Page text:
Chuck Panama, a journalist-turned-publicist who worked with the likes of Elizabeth Taylor and Henry Fonda, died Sunday at the Motion Picture and Television Fund home in Woodland Hills, CA. He was 93.
After serving in the Army Air Corps as a radio man on a B-24 bomber, Panama moved to Los Angeles to attend UCLA. He became sports editor of The Daily Bruin and would go on to work with the press on the school’s football and basketball programs for more than a half-century.
He launched his career with the L.A. bureau of International News Service before moving to the PR department at 20th Century Fox. There, Panama worked with such celebrities as Elvis Presley and Jane Mansfield and became a voting member of the Academy of Motion Picture Arts and Sciences and the Television Academy.
After a dozen years in the motion picture division at Fox, he moved to independent PR — where he worked with the likes of Taylor, Fonda and Faye Dunaway — but returned to Fox in 1976. Now working in its TV division, he was publicist for LA Law, The Simpsons and the last seven years of M*A*S*H.
Panama retired from Fox in 1991 and became the personal publicist for Fyvush Finkel, shepherding him through the press gauntlet after his 1994 Emmy win for Best Supporting Actor in Picket Fences.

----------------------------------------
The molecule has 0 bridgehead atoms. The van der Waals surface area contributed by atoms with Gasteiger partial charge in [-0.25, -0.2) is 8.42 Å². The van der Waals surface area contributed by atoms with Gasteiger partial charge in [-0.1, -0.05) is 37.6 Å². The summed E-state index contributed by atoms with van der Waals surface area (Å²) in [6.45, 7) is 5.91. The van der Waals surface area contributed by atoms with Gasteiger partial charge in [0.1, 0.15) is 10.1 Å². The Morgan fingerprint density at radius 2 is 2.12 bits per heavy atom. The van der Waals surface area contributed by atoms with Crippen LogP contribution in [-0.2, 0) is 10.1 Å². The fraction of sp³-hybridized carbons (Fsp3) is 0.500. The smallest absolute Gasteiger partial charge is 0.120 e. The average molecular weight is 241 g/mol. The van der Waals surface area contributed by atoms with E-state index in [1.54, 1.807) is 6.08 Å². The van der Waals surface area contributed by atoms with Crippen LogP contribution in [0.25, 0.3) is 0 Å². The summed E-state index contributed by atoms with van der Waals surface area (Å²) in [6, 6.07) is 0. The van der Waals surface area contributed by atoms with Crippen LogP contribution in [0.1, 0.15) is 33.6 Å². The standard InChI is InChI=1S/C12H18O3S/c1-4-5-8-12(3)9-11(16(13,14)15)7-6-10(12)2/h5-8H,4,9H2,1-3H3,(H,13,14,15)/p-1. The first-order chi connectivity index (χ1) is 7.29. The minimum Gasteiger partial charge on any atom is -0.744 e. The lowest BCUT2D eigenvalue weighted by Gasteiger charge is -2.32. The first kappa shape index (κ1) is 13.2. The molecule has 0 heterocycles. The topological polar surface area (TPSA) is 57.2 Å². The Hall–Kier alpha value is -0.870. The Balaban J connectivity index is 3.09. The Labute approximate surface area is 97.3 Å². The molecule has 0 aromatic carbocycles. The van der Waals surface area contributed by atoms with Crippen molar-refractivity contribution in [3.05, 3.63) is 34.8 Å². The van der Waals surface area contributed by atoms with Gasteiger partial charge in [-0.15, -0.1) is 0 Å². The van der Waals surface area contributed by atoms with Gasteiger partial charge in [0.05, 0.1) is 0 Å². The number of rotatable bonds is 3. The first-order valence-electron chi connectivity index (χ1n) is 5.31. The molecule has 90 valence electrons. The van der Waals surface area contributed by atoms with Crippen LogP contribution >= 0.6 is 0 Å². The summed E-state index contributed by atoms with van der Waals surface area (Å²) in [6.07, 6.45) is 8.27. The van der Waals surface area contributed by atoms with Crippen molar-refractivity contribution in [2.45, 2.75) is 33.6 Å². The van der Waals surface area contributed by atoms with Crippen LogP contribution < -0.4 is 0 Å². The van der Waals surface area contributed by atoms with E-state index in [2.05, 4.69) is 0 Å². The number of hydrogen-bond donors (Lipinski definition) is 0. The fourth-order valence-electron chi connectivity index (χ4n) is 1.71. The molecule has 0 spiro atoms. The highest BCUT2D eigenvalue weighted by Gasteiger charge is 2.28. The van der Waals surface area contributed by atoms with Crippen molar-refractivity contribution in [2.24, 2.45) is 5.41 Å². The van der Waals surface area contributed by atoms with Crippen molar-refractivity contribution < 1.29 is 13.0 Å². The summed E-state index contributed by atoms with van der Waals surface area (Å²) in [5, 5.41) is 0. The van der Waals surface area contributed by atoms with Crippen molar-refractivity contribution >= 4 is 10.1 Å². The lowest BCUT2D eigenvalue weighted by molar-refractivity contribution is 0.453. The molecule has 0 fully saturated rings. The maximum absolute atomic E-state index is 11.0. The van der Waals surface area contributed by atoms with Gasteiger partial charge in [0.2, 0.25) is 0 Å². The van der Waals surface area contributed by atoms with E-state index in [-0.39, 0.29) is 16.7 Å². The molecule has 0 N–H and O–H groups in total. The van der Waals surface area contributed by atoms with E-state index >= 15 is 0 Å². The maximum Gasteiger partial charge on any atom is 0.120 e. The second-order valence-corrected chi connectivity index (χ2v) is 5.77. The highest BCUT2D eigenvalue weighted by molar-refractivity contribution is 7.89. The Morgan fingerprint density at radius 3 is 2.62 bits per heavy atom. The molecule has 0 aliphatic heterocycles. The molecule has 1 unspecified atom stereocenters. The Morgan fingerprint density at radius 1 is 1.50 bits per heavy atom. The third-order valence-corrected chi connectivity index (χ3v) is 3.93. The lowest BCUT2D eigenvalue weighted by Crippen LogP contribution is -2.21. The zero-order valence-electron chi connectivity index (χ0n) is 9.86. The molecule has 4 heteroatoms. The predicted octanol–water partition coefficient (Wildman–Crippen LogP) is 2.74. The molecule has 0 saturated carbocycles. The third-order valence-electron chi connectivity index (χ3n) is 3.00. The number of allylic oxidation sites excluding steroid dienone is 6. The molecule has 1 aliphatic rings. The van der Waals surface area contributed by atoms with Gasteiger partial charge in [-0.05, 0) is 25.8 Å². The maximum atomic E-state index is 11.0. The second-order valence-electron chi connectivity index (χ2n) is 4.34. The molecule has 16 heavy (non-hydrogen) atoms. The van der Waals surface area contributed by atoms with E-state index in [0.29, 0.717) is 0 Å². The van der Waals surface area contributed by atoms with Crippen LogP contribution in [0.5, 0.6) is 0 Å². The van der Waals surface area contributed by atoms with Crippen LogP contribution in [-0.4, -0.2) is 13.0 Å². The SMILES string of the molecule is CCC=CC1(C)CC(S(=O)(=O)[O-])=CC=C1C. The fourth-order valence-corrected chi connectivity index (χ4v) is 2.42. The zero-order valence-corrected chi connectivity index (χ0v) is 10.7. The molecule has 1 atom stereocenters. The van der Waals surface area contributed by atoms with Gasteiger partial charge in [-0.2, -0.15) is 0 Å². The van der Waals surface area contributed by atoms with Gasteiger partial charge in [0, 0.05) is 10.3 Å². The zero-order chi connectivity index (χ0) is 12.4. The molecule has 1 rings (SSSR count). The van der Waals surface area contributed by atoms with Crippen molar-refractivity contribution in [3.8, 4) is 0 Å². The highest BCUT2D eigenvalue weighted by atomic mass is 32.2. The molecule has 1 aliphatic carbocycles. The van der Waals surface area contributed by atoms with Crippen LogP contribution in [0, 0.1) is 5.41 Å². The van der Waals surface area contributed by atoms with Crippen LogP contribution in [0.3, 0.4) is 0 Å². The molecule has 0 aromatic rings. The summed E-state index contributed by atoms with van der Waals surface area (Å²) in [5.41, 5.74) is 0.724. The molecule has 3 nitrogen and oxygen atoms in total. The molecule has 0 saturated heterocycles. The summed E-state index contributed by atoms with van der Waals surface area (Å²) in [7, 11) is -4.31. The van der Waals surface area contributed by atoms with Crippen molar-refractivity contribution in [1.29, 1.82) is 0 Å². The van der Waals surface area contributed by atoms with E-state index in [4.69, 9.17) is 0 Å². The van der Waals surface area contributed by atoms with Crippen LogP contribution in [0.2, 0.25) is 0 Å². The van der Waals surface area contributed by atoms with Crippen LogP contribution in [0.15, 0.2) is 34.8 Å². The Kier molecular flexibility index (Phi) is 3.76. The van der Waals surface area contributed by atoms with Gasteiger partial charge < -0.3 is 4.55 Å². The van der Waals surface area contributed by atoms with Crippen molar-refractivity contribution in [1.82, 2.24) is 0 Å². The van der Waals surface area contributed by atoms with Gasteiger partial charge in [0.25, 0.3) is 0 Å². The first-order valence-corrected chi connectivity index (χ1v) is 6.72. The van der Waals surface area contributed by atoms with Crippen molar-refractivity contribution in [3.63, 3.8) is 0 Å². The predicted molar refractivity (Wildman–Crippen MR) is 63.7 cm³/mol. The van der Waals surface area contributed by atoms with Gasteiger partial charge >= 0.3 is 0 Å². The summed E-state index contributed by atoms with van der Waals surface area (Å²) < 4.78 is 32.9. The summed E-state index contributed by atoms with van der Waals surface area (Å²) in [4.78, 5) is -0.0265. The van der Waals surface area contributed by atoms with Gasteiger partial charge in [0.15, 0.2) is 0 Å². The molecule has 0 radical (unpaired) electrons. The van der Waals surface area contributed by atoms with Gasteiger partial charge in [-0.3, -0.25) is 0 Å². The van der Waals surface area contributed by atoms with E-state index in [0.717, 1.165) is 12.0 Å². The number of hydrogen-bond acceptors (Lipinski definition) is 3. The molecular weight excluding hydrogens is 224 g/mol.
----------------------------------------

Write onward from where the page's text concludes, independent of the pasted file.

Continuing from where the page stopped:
He was honored by the Publicists Guild during the course of his career — named Outstanding Agency Publicist in 1976 and receiving the Les Mason Award in 1990 and then the Bob Yeager Award for community service in 1993.
Panama also volunteered at the Museum of Flying in Santa Monica and later at the Getty Museum and in retirement was an active member of the Entertainment Publicists Professional Society and the Pacific Pioneer Broadcasters.
Panama is survived by his wife of 64 years, Gerry; their children Craig, Cindy and Carrie; and seven grandchildren. A memorial service will be held at 2 PM May 20 at the Saban Center at the MPTF Wasserman Campus in Woodland Hills, CA. In lieu of flowers, memorial contributions may be sent to MPTF or UCLA.